Terror in Paris
The atrocities in the French capital last Friday have wounded the civilised world.
The despicable, inhuman and cowardly attacks by terrorists killed many, injured many more and have changed lives irrevocably.
My nephew is studying in Paris, and the terrible news brought a personal directness to the events.
He is safe and well, but my first thoughts are with the families and friends of those who lost their lives so brutally, so unnecessarily.
Even as they were being evacuated from the Stade de France, the overwhelming message from survivors was one of defiance, and the solidarity of nations and faiths against terrorism has united political and religious leaders worldwide.
The reaction has proved that terrorism is ultimately futile.
The deliberate targeting of civilians including children is abhorrent to all but the perpetrators, and terror attacks serve no purpose other than the politics of hate and fear.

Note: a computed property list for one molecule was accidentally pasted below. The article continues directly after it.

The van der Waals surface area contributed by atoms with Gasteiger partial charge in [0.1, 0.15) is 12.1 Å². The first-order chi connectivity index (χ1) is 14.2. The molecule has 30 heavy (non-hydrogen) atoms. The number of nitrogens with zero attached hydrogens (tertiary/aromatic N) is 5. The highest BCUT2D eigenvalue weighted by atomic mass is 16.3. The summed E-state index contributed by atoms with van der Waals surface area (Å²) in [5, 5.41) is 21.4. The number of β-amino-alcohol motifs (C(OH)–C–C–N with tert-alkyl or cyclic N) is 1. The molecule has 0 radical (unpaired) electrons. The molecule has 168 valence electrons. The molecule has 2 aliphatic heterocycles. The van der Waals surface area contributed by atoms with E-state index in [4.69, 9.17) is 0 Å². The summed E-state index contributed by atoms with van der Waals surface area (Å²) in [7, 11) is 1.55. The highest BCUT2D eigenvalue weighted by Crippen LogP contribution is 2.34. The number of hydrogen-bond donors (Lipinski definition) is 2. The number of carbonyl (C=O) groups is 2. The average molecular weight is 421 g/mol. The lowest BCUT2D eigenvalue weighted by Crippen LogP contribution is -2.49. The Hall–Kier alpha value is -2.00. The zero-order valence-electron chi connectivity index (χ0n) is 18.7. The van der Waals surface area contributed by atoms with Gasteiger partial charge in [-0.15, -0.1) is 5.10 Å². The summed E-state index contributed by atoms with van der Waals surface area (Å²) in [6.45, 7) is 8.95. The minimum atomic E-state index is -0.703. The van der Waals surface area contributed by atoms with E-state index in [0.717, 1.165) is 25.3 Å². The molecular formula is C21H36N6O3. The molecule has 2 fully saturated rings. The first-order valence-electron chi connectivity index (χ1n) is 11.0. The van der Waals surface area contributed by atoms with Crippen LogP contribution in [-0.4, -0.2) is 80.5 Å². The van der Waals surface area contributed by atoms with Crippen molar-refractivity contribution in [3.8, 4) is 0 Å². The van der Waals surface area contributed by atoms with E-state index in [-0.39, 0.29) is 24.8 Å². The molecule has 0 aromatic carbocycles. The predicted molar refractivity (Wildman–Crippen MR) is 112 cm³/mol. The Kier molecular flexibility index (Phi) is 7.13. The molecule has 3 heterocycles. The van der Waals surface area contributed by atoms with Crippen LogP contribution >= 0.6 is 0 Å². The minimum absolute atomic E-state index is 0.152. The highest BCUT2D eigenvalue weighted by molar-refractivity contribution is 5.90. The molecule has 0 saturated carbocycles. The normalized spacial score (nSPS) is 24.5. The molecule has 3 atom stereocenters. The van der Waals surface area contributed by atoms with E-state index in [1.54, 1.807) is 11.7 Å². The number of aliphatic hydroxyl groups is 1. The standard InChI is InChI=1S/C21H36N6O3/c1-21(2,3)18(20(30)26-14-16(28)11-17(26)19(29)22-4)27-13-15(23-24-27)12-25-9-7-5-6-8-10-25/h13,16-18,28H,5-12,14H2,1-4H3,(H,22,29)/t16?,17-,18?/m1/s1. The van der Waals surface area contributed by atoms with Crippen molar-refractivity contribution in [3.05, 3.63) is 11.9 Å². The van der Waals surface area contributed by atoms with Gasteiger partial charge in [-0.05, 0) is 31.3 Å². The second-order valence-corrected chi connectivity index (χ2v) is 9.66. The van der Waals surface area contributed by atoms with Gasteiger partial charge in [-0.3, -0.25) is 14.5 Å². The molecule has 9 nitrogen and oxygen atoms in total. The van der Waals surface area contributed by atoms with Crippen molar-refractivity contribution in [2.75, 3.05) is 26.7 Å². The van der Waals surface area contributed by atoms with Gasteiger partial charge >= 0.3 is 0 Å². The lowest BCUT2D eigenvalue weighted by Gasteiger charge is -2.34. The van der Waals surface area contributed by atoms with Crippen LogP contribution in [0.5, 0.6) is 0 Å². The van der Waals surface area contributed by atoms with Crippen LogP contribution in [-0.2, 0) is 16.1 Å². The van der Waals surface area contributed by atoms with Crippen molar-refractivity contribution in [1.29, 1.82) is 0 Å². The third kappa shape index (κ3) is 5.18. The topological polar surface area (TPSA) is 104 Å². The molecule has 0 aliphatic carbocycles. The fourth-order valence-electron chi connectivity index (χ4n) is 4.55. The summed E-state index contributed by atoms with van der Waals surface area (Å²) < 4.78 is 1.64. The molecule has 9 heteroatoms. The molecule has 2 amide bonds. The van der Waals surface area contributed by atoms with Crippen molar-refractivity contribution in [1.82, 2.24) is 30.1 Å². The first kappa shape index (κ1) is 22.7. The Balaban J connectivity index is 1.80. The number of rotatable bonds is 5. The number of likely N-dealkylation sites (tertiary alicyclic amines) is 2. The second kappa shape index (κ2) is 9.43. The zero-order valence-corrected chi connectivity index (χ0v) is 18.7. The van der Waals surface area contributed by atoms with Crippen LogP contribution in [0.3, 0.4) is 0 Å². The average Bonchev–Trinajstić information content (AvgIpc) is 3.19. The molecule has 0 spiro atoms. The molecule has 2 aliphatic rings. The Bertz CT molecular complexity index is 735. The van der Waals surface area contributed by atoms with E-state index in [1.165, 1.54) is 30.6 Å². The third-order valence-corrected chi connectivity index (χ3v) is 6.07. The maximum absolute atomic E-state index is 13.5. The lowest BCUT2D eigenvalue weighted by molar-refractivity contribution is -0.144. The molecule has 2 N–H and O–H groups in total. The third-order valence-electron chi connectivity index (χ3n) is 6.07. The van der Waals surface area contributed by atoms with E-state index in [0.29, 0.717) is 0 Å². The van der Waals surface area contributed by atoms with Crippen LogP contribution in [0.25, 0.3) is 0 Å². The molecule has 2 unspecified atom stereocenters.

These strikes achieve nothing other than to further the international community’s resolve to defend freedom, democracy and tolerance.
Bullying with bombs and weapons is still bullying: it has never persuaded or coerced anyone.
I hope the world’s news media, in its reporting of these murders, understands that polarised news has and will cause repercussions but, more frighteningly, could stall refugee resettlement efforts and fuel support for the farright across Europe.
The world has been wounded certainly, but democracy and the human right to choose any religion or none are undefeated.